Buying golf balls


“Ball hawking,” or looking for lost balls and using them as your own will save you money, but it won’t help your game. Different balls are suited for different styles of play. Don’t settle for just any ball unless you are willing to settle for just any score.

Innovation in golf ball design and construction in the last few years has led to a marketplace filled with hundreds of choices. That can make choosing the right ball a bewildering experience. However, a little knowledge can go a long way toward helping you find the ball that is right for you.

1. Low-compression balls

Compression has to do with how much the ball compresses (it actually distorts and spreads across the clubface) when it is hit. Golfers with high swing speeds compress the ball more than those with slower speeds.

So a softer ball with lower compression makes it easier for golfers with slower swing speeds to distort the ball and get it airborne. However, low-compression balls do not create much spin, which can be problematic later when trying to control the ball on the green.

2. Balls for women, juniors and seniors

These are all players likely to have swing speeds under 80 mph. Low-compression golf balls will greatly improve the ability of these players to hit the ball greater distances.

3. High-compression balls

More experienced players with greater swing speeds will want a high compression golf ball, which gives the ball more spin. Spin gives an experienced player more control, especially on the green.

4. Hit straighter with a self-correcting ball

If you’ve ever dreamed of a miracle ball that could keep your ball going on the straight and narrow; dream no more. Though not without controversy, there is a ball designed to help golfers hit the ball straighter every time—the Polara Ultimate Self-Correcting ball. It’s not approved for USGA play, but many amateur players, especially those new to the sport, say it allows them to spend more time actually playing instead of spending most of their time searching for balls lost in the woods.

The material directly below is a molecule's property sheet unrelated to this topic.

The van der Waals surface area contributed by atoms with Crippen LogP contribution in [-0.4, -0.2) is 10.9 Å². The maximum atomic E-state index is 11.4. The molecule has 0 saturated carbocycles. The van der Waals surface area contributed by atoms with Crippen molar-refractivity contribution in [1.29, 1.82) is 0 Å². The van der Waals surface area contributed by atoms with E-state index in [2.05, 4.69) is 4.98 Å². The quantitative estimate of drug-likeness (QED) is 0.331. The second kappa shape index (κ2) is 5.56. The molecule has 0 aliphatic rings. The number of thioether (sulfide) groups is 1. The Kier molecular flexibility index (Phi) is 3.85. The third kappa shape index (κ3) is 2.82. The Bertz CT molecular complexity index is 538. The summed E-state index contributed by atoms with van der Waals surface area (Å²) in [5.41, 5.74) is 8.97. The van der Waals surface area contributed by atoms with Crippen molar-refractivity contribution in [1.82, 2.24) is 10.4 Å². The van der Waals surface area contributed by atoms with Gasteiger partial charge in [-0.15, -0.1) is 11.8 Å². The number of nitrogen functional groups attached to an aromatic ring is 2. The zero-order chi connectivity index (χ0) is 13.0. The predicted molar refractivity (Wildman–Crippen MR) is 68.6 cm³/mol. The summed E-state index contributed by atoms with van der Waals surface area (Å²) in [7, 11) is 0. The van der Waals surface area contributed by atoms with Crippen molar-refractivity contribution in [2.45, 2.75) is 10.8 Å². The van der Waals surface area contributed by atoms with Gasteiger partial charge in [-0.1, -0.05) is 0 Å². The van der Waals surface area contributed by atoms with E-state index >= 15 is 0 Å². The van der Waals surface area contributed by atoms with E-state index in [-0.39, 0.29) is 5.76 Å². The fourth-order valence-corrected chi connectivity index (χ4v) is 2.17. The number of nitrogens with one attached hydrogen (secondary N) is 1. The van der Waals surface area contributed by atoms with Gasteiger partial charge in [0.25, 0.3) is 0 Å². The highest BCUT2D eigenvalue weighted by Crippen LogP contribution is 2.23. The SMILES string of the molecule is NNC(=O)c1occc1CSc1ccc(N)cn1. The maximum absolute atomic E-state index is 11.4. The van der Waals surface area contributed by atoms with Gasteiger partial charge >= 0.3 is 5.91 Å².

Still, others believe it is akin to cheating. Perhaps it depends on what you are looking for in your golf outing—entertainment and exercise, or joining in the grand tradition of the sport. Each player must make that decision on his or her own, but the technology is there for the asking.

5. Golf ball dimple patterns

There are other factors that affect the play of a ball. Dimple patterns affect flight and how well a ball sticks to the green. Different manufacturers create different patterns to achieve a variety of results.

6. Warm-weather and cold-weather balls

Temperature can also affect ball performance. The materials used to make golf balls are more flexible in warmer temperatures. This means they will distort more upon impact and fly higher and farther.

So, if you are playing in temperatures less than 50 degrees, you may want to choose a low compression golf ball (softer and more malleable) as it will perform better than high compression golf balls under chilly conditions.

7. Novelty golf balls

When performance is not an issue, a lot of fun can be had with a golf ball. Personalize them for bachelor/ bachelorette parties or fundraising tournaments. Or slip an exploding or non-puttable ball into the mix and see what happens.


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